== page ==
States will soon try to fulfill the Republican goal of making unemployed people pee in cups to prove they're not on drugs.
Last February, congressional negotiators and the White House included reforms to the unemployment insurance system in a broader spending bill. One of the reforms will allow states to require drug tests for unemployment claimants in certain occupations.
A bill in Wyoming will do just that, pending guidance from the U.S. Department of Labor on which occupations may be subject to testing. Republican State Rep. Michael Madden told HuffPost he introduced his drug testing law because constituents -- both workers and employers -- have complained that unemployed people were getting high instead of getting back to work.
"If somebody's working and taking dope, that's their business," Madden said. "If somebody's on unemployment and using unemployment dollars at the expense of the taxpayer, then I have a problem."
Madden said he wants to make sure his bill complies with federal law, but the Labor Department won't announce its proposed rules until May, so he might have to wait a bit.
The stakes are high for the new regulation: Congressional Republicans have said most occupations would be covered, but Democrats said few would.
"The notion that it was a majority was a figment of somebody’s imagination," Rep. Sander Levin (D-Mich.), the top Democrat on the committee that oversees unemployment insurance, said Tuesday. "There was no evidence that most people who would be covered by it –- that that would be a majority."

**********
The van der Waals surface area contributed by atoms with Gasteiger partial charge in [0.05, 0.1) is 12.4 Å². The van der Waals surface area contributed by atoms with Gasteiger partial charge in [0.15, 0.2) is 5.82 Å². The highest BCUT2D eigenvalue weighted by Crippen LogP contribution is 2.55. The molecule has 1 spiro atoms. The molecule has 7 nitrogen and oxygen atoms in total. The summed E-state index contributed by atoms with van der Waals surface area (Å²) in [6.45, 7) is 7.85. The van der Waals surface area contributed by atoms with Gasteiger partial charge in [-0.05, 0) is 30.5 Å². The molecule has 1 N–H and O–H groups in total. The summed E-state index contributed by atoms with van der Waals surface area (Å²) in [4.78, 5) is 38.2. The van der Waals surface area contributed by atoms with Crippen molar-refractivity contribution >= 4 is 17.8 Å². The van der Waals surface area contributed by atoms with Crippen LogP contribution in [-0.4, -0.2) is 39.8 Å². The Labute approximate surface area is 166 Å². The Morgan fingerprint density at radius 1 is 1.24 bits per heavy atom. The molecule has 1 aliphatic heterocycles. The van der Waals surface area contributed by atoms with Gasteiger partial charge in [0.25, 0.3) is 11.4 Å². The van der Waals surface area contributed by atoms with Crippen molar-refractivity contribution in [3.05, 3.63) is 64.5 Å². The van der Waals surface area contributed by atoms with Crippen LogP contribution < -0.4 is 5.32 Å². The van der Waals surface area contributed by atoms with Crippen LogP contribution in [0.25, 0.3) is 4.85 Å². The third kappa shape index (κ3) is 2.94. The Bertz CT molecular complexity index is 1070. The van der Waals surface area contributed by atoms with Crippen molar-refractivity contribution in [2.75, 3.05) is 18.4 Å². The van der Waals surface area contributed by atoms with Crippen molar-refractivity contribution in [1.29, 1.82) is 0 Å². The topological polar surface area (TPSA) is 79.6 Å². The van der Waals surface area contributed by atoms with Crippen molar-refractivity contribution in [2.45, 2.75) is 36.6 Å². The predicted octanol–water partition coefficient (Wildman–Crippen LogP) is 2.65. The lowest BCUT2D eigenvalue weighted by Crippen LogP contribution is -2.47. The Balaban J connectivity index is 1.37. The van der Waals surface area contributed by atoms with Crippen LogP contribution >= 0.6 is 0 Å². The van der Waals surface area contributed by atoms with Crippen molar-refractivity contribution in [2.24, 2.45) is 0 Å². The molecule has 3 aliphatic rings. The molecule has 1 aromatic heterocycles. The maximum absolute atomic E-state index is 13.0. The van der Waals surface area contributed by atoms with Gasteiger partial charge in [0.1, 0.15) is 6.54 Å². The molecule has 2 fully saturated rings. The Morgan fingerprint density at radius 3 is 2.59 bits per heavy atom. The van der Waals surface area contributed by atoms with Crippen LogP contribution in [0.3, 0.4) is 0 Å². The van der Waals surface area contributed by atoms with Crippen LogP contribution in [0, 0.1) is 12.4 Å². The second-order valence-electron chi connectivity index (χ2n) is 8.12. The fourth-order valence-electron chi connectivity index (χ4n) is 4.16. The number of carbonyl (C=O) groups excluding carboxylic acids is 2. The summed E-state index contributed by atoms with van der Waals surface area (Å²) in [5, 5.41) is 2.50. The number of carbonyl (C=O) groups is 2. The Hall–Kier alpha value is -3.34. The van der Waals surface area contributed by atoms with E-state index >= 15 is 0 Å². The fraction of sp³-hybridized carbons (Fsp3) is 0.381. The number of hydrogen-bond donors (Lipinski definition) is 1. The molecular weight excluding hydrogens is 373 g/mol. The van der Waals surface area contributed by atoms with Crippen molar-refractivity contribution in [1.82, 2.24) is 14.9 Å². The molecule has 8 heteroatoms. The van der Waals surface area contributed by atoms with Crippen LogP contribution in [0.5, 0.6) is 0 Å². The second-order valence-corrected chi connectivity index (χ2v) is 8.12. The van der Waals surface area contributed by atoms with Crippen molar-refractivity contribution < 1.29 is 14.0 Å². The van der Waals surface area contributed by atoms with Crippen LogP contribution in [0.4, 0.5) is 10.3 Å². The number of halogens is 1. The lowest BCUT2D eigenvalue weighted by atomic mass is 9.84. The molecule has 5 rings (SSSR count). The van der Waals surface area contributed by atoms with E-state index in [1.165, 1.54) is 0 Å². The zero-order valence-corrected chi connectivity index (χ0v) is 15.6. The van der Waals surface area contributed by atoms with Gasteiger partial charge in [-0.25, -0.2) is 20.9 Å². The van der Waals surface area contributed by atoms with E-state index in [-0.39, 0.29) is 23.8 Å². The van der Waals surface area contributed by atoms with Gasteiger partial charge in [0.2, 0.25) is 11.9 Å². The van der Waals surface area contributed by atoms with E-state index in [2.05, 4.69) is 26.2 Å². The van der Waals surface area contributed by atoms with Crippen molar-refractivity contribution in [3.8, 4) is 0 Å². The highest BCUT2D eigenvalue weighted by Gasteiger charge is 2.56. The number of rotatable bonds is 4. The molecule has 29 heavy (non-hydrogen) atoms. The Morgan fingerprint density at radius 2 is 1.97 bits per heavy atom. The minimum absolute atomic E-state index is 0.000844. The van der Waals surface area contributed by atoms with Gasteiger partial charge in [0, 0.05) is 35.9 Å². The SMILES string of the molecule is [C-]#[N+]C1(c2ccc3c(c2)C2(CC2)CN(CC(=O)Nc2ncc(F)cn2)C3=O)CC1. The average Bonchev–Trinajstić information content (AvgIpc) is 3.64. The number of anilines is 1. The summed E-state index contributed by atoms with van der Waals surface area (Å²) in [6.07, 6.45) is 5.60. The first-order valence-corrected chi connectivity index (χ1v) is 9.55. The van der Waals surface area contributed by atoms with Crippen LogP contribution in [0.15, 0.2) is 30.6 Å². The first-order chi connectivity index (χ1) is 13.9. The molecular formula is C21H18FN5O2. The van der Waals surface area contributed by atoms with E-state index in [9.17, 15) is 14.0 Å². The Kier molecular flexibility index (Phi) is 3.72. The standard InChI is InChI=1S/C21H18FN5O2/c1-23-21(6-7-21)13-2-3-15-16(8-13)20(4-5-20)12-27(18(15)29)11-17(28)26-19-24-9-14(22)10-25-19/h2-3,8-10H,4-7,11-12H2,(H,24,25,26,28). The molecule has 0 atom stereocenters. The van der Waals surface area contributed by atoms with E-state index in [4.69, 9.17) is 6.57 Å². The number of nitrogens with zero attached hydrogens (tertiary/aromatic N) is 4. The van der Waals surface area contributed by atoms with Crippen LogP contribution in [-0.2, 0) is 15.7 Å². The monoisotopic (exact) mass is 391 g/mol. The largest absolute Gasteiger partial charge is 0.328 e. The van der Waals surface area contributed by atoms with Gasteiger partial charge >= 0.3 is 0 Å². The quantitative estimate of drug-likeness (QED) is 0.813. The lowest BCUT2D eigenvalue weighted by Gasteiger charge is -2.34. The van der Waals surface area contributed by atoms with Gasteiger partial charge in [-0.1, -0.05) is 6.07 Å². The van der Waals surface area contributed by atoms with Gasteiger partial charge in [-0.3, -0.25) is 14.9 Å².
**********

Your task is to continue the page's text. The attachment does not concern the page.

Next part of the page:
Still, Republicans in statehouses across the country will likely try to make the most of their opportunity to drug test the jobless. Most state legislatures in the past few years saw bills to drug test welfare applicants, though the few that became law have been bottled up by federal courts. While many states already deny unemployment insurance to people laid off for drug-related reasons, efforts to create broader drug-testing regimes have been thwarted by federal regulations, which prohibit states from denying benefits for reasons unrelated to a worker's separation from his or her job.
Those regulations are about to give states an opening, and Wyoming appears to be one of the first to take advantage -- much to the chagrin of worker advocates.
"Drug testing even certain subsets of the unemployed in Wyoming is the prototypical solution in search of a problem," emailed Judy Conti, a lobbyist for the National Employment Law Project. Wyoming, Conti noted, has the fifth lowest unemployment rate of the states -- 5.1 percent -- and one of the healthiest unemployment trust funds.
"Legislators in Wyoming would better serve their constituents by trying to pass bills that solve problems that actually exist," Conti said, noting there's no indication the state's relatively insignificant unemployment problems are fueled by drug abuse.
National drug use surveys consistently find that unemployed people are more likely than employed people to use illegal drugs, but Madden said his bill was based only on what he'd heard from constituents. "I haven't seen any data," he said.
Madden said he would meet with government bureaucrats on Tuesday to see "if they think there’s a way to fix this up so it doesn't water it down so the only people affected are airplane pilots and rocket scientists."
Madden chafed a bit at the logic that testing will be allowed only if a worker's occupation routinely requires it. "You can't restrict unemployment insurance from somebody who uses dope if the job he's looking for doesn’t require a dope test -- how dumb is that?"
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